We celebrated an anniversary that gave hope to a strong future. We have not taken the time to mark our years, we have marked adoption and birth but not our own relationship. We walked for hours on our short getaway and talked about the last 14 years and the next 14 years. It was a pivotal moment. Standing on the stone arch bridge we prayed together, for our kids, for ourselves for the future.

This has been a year I will remember as a transition, Sheff calls it a year of humility. I became a bit quieter and intentional after being sick. Ann Voskamp writes, "Perhaps the opposite of faith is not doubt. Perhaps the opposite of faith is fear."

This is not a year I want highlighted on Facebook, but it is a year that has changed my path, our family's path. All ten of us have been healthy this winter, not a small thing. We are closer and more grounded than before, we are settled and grateful.

Wishing everyone moments of real peace, of lasting connections and prayer woven quietly into celebration.

Our fall trip to Ely, Camp du Nord, was a family highlight this year.

Wednesday, November 26, 2014

Thankful for Mismatched Socks

Thankful Poem


Thankful for noise, because it means children are in the house.

Thankful for needing to budget, it makes the treats more meaningful.

Thankful for cold to remind me of the beauty of all the seasons and the warmth of a roaring fire.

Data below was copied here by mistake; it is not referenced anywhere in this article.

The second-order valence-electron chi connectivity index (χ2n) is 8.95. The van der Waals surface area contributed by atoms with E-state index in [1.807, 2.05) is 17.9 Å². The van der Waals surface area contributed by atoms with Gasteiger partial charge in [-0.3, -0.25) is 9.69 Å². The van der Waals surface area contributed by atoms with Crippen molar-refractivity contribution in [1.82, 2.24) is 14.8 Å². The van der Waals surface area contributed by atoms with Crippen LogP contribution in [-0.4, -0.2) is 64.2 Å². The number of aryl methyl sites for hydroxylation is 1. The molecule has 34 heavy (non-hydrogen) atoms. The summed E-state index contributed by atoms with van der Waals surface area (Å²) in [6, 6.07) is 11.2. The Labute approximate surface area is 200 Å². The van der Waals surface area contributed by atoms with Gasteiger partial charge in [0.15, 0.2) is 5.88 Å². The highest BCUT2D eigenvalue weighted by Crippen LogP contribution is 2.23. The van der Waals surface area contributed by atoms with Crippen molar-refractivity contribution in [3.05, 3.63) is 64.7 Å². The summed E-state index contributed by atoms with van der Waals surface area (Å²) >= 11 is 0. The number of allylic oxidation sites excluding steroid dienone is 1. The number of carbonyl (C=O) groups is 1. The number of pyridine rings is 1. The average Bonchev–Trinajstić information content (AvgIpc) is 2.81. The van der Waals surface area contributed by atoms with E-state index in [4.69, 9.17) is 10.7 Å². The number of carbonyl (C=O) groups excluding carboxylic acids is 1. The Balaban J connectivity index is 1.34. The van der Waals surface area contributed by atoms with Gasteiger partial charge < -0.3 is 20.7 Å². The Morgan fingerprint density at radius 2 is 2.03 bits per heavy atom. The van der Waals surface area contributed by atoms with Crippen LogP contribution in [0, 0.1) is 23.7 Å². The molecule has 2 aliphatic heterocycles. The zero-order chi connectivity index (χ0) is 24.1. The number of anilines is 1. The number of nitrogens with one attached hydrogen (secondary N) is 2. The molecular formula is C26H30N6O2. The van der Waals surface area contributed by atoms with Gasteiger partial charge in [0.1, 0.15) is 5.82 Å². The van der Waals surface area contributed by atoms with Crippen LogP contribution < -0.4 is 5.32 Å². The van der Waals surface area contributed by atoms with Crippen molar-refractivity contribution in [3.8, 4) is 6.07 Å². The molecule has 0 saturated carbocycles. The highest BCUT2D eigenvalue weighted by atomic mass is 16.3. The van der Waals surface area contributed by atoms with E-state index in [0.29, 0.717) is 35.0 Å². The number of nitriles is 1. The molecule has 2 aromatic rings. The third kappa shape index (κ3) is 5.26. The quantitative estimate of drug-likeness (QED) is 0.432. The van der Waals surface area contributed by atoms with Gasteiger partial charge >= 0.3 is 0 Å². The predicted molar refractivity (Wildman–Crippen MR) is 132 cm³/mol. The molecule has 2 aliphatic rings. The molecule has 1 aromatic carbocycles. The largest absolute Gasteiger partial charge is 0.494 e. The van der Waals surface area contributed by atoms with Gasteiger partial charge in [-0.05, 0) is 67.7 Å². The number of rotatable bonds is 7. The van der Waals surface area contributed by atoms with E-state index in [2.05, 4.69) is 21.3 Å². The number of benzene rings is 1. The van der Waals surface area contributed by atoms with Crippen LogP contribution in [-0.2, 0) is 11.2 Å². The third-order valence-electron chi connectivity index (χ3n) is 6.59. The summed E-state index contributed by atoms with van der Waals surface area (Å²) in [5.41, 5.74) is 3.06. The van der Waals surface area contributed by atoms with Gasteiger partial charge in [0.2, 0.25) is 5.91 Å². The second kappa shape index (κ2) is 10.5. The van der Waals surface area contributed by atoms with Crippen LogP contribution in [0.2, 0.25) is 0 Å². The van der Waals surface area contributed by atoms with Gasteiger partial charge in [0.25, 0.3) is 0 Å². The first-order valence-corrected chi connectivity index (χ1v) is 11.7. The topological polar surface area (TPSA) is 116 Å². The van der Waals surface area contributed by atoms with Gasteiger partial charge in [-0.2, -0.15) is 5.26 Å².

Thankful for too much to eat, when I know how many go without.

Thankful for family fights, with out the fights we would not have the humor of our token ice breakers. 

Thankful for mess, I de stress cleaning. 

Thankful for mess, it means creativity, good food and make believe.

Thankful for scratched floors, it means chairs were dragged to make a fort.

Thankful for my husband's cracked hands, it means he has been working hard to support us.

Thankful for my softer hands in means hours of hands coated in vaseline inside kitchen gloves scrubbing off the nourishment from the night before.

Thankful for hours of laundry, I always wanted a big family.

Thankful for crazed Sunday mornings dashing five minute late to Church, the service always holds extra peace and hope for the week ahead.

Thankful for baskets of mismatched socks, it gives the youngest a job to sort.

Thankful socks now come with different colored toes and that miss matched is "in"

Thankful for the pace of life, it means we have people to see and places to be.

Thankful to have muddy kids and muddy shoes, it means we were out there in it, nature as a playground.

Thankful for yoga pants, or "yogurt pants" as a young Daisy would say.

Thankful I occasionally stress eat so that saying I "need" a walk to a dear friend is entirely truthful.

Deeply thankful for those friends new and old, thankful for my husband and his strength of character  thankful for my children all eight on the days they ask me "do you still love me" (I always do) and on the days they make my pride spill over.

Thankful for the hardest of days, my faith is always strongest then.

Thankful.

Deirdre McCarrell Otis Thanksgiving 2014
I left the house a mess to go sledding with the kids, THANKFUL
for  being active so I can keep up with them &  run the hills.